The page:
We dressed him in the outfit I brought for him; basic t-shirt, gingham shorts and a pair of sneakers. The caregivers did give him some kind of suppository that was herbal and supposed to help with motion-sickness. (It didn’t work btw) 

We then said quick goodbyes as they herded us out the door. His caregivers were smiling and crying and they gave us a special sent-off with some leaves and water. 

So, to be quite frank, it all happened so quickly my brain had yet to process anything. We were in and out within 30 minutes. 

The drive back to Sofia was not too bad for the first 3 hours or so. He slept in my arms. Note: They did not have a carseat for him. I had to hold him or he had to sit buckled next to me. When he woke, he was feeling the affects of 24 months of not riding in a car. He “tossed cookies” once, then again right as we were getting into Sofia. Thank God I had extra clothes for us both. 

We arrived at the apartment in Sofia smelling pretty rank. My checked luggage had still not arrived at this time. The translator offered to go to the grocery to pick up necessities.  Sam and I unpacked and looked around the apartment. They had some toys there so he played with them for a bit. Once the translator returned we were able to wash clothes and start cooking dinner. 

First thing on the agenda was trying to wash the puke smell off of Sam. BIG MISTAKE. He started crying the moment the water started running. I quickly washed him down with good-ole’ Johnson and Johnson and then began what my late mother called, “The ritual.” Johnson’s classic baby lotion head-to-toe, then Johnson’s baby powder head-to-toe. Now, he LOVED that part. Who wouldn’t right? It’s a massage. 

Dressed and getting sleeping, (It was around 8 pm at this point) I decided to attempt to put him to sleep. Now, because I am not going to walk you through each sleep period of the trip I will just go ahead and say that the first night he slept in the bed with me from 8:30 until 7 the next morning. He was exhausted. I held him and rocked for about 15 minutes before he conked out.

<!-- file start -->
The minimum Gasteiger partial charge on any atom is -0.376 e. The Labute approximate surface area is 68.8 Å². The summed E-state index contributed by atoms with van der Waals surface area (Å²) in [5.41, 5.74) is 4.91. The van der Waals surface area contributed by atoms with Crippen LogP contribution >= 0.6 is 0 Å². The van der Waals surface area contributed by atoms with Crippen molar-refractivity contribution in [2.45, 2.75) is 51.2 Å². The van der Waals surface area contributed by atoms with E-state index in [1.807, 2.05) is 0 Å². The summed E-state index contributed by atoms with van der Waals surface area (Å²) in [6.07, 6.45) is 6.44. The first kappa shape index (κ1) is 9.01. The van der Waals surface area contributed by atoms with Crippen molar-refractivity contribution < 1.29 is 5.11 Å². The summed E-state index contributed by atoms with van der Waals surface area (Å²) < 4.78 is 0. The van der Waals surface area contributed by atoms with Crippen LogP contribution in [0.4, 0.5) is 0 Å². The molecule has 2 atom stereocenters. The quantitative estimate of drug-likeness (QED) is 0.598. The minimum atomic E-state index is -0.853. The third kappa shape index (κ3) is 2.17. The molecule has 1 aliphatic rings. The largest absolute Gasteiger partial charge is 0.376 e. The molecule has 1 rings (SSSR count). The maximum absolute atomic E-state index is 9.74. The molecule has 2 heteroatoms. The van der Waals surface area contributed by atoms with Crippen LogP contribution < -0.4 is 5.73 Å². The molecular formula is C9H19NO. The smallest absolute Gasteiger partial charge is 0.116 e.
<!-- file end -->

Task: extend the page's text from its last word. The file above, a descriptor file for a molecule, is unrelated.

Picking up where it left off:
Now, he only took 1 nap at the orphanage from 2-4 pm each day. I am of the old-school mentality that 2-year-olds need either A) 1 long nap a day, think 3 hours, or B) 2 shorter naps a day, think 1.5 a piece. We started out with B and we are already on A. All kids are different. We started out with him sleeping in the bed with me but he moved around too much and nearly fell off the bed several times. He easily transitioned to the pack-n-play they provided in the apartment and slept much better in it. I still rocked him while standing for a good 10 minutes or so, then laid him in the bed. He would do a little fussy whine for only a few minutes before going to sleep.  

The next morning, Friday, we had his medical appointment and his BG passport application appointment. We did both. Found out he is a perfectly healthy 32 pounder. Yep. He just turned 2. He had the TB skin done. I did not hold him down, the translator did that. He cried for a moment but that was it. 

After that we went back to the apartment and tried to keep a routine. We ventured out several times over the weekend to visit the park or the grocery. I finally got my bag on Saturday! 

So because we did nothing of importance until Monday I will walk you through some of the “issues” we had/have. Some of these apply to right now at home as well. Don’t hate me...but they’re aren’t many.